It seems to me that, with this modification, you could write three UDFs (or one that takes SLALengthInMinutes as a parameter – better for maintainability) and answer the question, "When will I be past a particular SLA for a particular contact?".

    Hope this helps!  Please write back if there’s anything more I can provide.


  4. Anonymous says:

    @Iain: Hello again!

    My Holiday table looks the same as PhoneQueueSchedule, except that it has its own unique primary key, a "Holiday" datetime column instead of the day of the week, and the TimeZoneId column is removed.  Also, the column names which reference phone queues reference
    holidays instead.

    We render each holiday as 24 hours (StartMinutesPastLocalMidnight = 0; ClosedLengthInMinutes = 1440 (60 min * 24 hr)).  We need to define a record for each phone queue/holiday combination (just as we do for hours of operation), as holidays for us are local
    observances rather than timezone specific.

    Once all of this set-up work is done, we simply add a call to it to end the query in the UDF as follows:

    dbo.Holiday h

          by PhoneQueue

    ON      h.PhoneQueueId   
    = pq.PhoneQueueId

          by date (converted to local time; datetimes converted to nvarchar to truncate hh:mm:ss)

    AND     CONVERT(nvarchar(40),h.Holiday,110)    
    = CONVERT(nvarchar(40),DATEADD(mi,COALESCE(tzdo.UTCOffsetInMinutesWithinInterval,tz.UTCOffset),@UTCTimeToTest),110)

          by UTC time (translated to "minutes after midnight in queue’s local time")

    AND     — hours (translated to minutes)



    — minutes





    + h.ClosedDurationInMinutes)

    WHERE   h.PhoneQueueId

    If the outer join succeeds, h.PhoneQueueId is not null, and the query doesn’t return data (it shouldn’t, because it’s a holiday for that phone queue).  If the outer join fails, h.PhoneQueueId is null (it’s not a holiday), and the query returns data if it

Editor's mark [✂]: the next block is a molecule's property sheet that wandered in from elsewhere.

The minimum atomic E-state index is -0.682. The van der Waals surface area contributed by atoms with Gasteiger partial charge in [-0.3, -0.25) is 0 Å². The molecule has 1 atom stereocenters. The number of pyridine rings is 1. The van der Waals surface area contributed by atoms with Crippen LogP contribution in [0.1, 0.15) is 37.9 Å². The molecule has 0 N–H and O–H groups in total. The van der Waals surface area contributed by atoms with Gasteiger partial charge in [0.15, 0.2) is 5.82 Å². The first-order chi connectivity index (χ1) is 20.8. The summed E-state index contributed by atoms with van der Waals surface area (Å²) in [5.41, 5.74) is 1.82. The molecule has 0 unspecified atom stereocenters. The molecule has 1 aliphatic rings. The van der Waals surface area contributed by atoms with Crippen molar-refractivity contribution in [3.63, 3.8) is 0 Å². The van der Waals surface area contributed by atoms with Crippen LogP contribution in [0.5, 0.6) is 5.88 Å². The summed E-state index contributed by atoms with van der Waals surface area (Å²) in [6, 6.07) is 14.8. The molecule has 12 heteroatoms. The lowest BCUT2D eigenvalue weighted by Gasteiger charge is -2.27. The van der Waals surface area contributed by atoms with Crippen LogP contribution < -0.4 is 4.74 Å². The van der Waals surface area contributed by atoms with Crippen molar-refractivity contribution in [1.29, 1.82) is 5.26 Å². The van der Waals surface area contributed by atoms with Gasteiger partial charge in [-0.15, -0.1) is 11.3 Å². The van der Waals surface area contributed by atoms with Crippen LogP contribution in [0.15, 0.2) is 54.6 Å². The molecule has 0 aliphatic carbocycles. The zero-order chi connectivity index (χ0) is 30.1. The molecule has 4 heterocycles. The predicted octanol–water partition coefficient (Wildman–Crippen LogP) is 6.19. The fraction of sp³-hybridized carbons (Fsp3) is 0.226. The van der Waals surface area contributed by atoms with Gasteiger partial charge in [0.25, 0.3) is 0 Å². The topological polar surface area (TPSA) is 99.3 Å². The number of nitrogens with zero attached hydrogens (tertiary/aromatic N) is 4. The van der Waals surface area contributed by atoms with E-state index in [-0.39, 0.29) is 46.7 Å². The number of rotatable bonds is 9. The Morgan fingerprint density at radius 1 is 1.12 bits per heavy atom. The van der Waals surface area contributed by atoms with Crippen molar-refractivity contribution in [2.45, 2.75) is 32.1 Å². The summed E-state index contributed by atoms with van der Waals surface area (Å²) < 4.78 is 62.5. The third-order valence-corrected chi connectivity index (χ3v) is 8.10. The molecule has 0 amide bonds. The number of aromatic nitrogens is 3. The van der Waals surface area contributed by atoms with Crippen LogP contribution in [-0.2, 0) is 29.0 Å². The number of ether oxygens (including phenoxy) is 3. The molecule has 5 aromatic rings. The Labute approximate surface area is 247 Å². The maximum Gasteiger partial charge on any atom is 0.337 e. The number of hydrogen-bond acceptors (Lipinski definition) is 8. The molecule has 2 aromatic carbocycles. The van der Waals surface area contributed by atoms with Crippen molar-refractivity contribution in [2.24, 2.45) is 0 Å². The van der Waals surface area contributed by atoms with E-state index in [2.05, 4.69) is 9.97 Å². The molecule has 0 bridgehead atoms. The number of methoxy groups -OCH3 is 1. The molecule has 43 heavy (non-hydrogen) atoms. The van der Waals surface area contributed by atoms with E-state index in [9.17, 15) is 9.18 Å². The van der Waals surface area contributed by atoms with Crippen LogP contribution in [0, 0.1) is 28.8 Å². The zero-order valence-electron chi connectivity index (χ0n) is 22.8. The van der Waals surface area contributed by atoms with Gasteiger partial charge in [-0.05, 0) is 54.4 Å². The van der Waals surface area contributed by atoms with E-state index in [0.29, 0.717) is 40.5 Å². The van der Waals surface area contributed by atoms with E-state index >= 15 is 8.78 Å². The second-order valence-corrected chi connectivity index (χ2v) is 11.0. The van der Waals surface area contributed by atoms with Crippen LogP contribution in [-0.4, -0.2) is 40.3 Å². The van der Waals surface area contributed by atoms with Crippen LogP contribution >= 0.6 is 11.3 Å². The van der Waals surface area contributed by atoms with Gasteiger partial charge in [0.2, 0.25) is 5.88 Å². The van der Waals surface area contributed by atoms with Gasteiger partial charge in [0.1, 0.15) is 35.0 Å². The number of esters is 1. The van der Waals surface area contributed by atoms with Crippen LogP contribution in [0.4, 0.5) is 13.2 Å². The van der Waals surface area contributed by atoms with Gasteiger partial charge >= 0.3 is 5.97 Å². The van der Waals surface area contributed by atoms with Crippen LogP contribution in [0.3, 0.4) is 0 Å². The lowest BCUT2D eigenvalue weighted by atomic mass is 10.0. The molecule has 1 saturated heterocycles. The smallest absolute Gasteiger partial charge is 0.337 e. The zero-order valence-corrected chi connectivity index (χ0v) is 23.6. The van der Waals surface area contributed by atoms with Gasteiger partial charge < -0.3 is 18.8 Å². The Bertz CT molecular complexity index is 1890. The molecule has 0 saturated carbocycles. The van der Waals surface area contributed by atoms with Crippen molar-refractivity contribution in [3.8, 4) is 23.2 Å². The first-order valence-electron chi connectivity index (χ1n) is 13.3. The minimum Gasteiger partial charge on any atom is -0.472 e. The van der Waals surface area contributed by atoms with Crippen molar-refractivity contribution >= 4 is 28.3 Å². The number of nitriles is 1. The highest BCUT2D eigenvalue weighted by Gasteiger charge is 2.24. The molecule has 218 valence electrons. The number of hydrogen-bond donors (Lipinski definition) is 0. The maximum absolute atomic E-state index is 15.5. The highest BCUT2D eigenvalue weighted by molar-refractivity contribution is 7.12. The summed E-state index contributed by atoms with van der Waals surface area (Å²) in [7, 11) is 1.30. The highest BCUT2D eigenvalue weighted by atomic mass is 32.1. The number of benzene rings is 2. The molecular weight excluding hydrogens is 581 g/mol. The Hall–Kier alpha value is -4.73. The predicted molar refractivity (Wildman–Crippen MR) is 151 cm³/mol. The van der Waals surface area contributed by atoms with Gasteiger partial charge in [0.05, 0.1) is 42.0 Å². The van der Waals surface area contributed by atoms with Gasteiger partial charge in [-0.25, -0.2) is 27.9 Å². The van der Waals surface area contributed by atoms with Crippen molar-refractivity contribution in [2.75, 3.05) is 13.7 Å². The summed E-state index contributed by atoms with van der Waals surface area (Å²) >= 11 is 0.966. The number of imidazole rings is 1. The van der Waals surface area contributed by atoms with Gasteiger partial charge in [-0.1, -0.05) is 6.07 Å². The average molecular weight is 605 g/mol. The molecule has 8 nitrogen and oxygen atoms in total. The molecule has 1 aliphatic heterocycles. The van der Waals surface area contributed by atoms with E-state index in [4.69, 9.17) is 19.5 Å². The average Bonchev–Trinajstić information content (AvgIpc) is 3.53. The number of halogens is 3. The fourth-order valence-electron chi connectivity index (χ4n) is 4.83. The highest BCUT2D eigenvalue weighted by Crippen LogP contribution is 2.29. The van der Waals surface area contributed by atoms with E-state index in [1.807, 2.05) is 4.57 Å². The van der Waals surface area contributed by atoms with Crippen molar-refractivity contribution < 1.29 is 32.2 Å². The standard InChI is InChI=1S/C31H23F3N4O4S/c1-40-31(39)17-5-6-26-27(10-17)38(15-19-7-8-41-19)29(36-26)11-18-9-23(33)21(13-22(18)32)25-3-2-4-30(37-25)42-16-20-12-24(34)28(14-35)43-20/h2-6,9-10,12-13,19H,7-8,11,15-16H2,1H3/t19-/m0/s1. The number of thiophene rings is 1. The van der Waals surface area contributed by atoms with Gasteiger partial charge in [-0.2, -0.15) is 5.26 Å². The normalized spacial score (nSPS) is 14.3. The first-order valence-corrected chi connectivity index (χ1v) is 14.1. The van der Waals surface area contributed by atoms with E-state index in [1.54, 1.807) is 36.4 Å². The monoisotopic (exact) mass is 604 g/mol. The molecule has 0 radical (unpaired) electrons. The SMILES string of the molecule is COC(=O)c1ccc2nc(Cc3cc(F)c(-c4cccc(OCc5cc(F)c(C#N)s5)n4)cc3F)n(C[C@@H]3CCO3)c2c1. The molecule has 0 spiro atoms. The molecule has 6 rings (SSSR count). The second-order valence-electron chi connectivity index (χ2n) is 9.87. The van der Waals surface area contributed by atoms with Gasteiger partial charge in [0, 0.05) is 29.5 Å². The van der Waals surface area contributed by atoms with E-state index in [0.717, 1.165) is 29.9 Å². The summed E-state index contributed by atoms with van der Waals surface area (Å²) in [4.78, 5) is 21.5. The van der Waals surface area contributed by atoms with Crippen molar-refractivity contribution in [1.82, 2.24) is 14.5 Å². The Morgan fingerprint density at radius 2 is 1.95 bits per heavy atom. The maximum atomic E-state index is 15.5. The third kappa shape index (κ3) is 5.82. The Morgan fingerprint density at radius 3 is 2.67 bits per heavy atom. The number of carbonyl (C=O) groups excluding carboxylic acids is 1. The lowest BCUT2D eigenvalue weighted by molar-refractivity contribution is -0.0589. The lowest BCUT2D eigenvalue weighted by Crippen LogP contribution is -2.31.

otherwise should.  Voila!

    You can do similar math with the datetime-related intrinsic functions and this data to determine "what time/date will it be when 120 minutes of work time have elapsed?"

    I know this intuitively, but I’ve not yet been required to do the work.  Your inquiry changes that.

    It’s getting pretty late here so I’m not going to attempt anything tonight, but I’ll write a new post on that topic just as soon as I have a little time to get creative outside of working hours. *g*  Figure by the end of the weekend for sure.

    Thanks for your detailed and stimulating questions.  Please let me know if there’s anything else you need beyond what we’re already discussing.

    Thanks again and all the best!


  5. Anonymous says:

    @Iain: I hope you had a good weekend.

    This "little" task has been a bit more effort than I thought it would be, but the good news is that the only real task I have left is to integrate Holiday processing into my sample.

    I don’t know exactly when that’s going to get done.  I’ve got a very busy week ahead of me..  but this project is definitely under my skin..

    I don’t want to make any rash promises, but I certainly hope I won’t be more than a couple of days.

    Thanks for your patience..  and the brainteaser!


  6. Mladen says:

    Great stuff!

    I posted a similat post but with less rigouruos demand for accuracy, which i guess it’s based on what your app does 🙂

    and i think that Daylight savings should be canceled all over the world.

    it would simplify things, no? :))

  7. Ward Pond says:

    Thanks, Jason and Mladen..

    Mladen, why not just have everyone in the world set their clock to the same value?  Then the whole problem goes away.  🙂  

    Hmmm..  But then the old saying, "it’s five o’clock somewhere" would have to be revisited..  there are always costs..  that’s one of the things that keeps us employed.. 🙂

  8. Iain Johnson says: